Thursday, May 9, 2013

Avarice makes for Credulity

We'll look at one last Robert E. Howard story in which the hero and the villain are forced by circumstances to team up with one another.

"Black Vulmea's Vengeance" was published in the November 1938 issue of Golden Fleece--a couple of years after Howard's death. The main character is an Irish pirate who has had a lot of success looting both British and Spanish ships.

It's the British who finally catch up to him--at a time when his entire crew is drunk from an all-night bender. Black Vulmea manages to take out a few of the Brits with a blast from a swivel gun, but the broadside he receives in return leaves him unconscious and wipes out his drunken crew.

("They'll wake up in Hell without knowing how they got there," eulogizes Vulmea a few pages later.)

The commander of the British ship is the snooty and brutal John Wentyard, who years ago had hanged a ten-year-old Vulmea when he put down a peasant's rebellion in Ireland. Vulmea, being an REH hero, survived the hangman's rope, became a kick-butt pirate, and now brought in chains before the man who killed his friends and family years ago.

Vulmea at first figures he'll leap forward and bash Wentyard's skull in with his manacles--an act of vengeance he figures is worth giving up his life to obtain. But then he gets a chance to run a con on Wentyard, telling him about a treasure hidden in the ruins of an ancient civilization on a nearby island. Looked at objectively, Vulmea's story should have been an obvious and desperate lie. But Vulmea knows that "avarice makes for credulity" and Wentyard indeed falls for it.

They travel to the island and go ashore: Wentyard, Vulmea and 15 marines. They're attacked by natives, which allows Vulmea to make a break for it. Events soon leave the marines dead, while Wentyard and Vulmea end up both hiding in some ruins that the natives are frightened to enter.

Vulmea is good at being sneaky, so he can slip out of the ruins and escape pretty much at will. So his initial plan is to first watch Wentyard starve to death. But then he decides it would be more satisfying to bring Wentyard food and water, then kill him in a fair fight. This plan is spoiled, though, when he abruptly discovers Wentyard has a wife and five-year-old daughter that will be left destitute. In fact, Wentyard was anxious to find treasure mostly to provide for them. "I can't be the cause of a helpless woman and colleen starving," says Vulmea in disgust.

This situation is what makes the character interactions particularly interesting, adding depth to an already cracking-good action tale. In our previous looks at reluctant Howardian team-ups, the goal was always either mutual survival or obtaining a treasure, after which the hero and the villain would go back to killing each other. This time, it's an act of compassion from a normally brutal pirate that brings the two characters together. It's clear that Vulmea still hates Wentyard and doesn't trust the man at all, but he'll save the Englishman (and even share a bit of treasure they stumble across) for the sake of a woman and child whom Vulmea himself will never meet.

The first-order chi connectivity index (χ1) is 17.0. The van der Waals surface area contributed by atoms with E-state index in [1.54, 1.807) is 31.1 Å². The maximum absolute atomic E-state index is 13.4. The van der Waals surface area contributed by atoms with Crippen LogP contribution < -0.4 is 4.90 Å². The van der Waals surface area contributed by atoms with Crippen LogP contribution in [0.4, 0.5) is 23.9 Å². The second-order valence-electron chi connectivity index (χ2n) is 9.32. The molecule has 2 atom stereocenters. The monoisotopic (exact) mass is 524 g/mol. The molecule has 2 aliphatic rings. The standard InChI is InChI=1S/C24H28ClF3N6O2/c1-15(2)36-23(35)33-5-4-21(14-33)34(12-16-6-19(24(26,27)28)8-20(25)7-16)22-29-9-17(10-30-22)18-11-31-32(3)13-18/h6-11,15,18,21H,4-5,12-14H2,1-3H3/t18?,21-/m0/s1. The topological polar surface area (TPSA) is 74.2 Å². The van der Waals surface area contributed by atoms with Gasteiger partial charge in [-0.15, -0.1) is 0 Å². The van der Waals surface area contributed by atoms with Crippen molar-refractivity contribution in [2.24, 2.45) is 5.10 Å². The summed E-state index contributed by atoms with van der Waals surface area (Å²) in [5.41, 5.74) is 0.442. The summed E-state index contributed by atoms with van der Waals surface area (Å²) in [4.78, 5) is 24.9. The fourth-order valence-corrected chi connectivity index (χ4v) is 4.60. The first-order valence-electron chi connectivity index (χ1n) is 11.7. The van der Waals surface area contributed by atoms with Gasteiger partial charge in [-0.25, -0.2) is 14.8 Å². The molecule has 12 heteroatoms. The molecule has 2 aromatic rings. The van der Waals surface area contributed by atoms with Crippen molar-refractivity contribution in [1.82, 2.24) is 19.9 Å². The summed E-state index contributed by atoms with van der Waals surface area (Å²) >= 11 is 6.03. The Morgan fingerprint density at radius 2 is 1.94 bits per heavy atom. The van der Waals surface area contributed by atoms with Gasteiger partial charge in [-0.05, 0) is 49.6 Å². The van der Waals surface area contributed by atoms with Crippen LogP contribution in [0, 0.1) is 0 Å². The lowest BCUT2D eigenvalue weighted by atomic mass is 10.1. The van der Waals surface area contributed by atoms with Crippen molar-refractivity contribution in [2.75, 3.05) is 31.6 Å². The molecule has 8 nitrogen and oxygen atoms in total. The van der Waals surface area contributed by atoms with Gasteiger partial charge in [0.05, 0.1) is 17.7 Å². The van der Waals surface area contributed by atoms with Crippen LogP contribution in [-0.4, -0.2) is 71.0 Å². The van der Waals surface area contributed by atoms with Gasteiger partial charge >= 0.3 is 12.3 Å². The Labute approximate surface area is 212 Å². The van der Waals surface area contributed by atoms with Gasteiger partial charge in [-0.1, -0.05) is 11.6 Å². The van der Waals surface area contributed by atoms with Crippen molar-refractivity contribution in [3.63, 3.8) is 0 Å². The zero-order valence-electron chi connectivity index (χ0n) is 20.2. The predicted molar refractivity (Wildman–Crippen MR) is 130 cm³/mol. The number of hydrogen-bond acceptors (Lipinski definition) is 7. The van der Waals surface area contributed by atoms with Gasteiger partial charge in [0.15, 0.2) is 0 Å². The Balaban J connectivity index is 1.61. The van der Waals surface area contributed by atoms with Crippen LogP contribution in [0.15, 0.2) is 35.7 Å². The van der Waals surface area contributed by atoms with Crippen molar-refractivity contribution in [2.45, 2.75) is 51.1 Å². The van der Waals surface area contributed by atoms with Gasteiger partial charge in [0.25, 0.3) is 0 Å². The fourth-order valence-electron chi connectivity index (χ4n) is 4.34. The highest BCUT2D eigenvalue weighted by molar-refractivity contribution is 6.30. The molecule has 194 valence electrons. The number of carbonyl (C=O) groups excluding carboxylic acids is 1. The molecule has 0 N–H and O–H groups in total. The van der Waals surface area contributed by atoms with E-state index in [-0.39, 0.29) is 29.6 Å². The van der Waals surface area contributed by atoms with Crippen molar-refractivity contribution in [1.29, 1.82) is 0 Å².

But surviving has become more difficult. The natives won't enter the ruins, but a band of former African slaves (whose ship wrecked near the island) has no problem doing to. And these guys have no reason to love any white man--whether Irish or English. Also, there's a reason the natives avoid the ruins---a really, really creepy reason.

It's a great adventure story, with Wentyard's character arc and his changing attitude towards Vulmea giving it an interesting level of emotional subtlety. Robert E. Howard was quite capable of subtlety in his characterizations--something that he did a lot more often than casual critics of his work realize. "Black Vulmea's Vengeance" is perhaps one of the best examples of this.

That's it for our look at REH tales that force the hero to team up with an enemy. There's probably some other examples I'm not thinking of, so I may return to the idea in the future. Next week, though, we'll return to Edgar Rice Burroughs and visit with the Lord of the Jungle.

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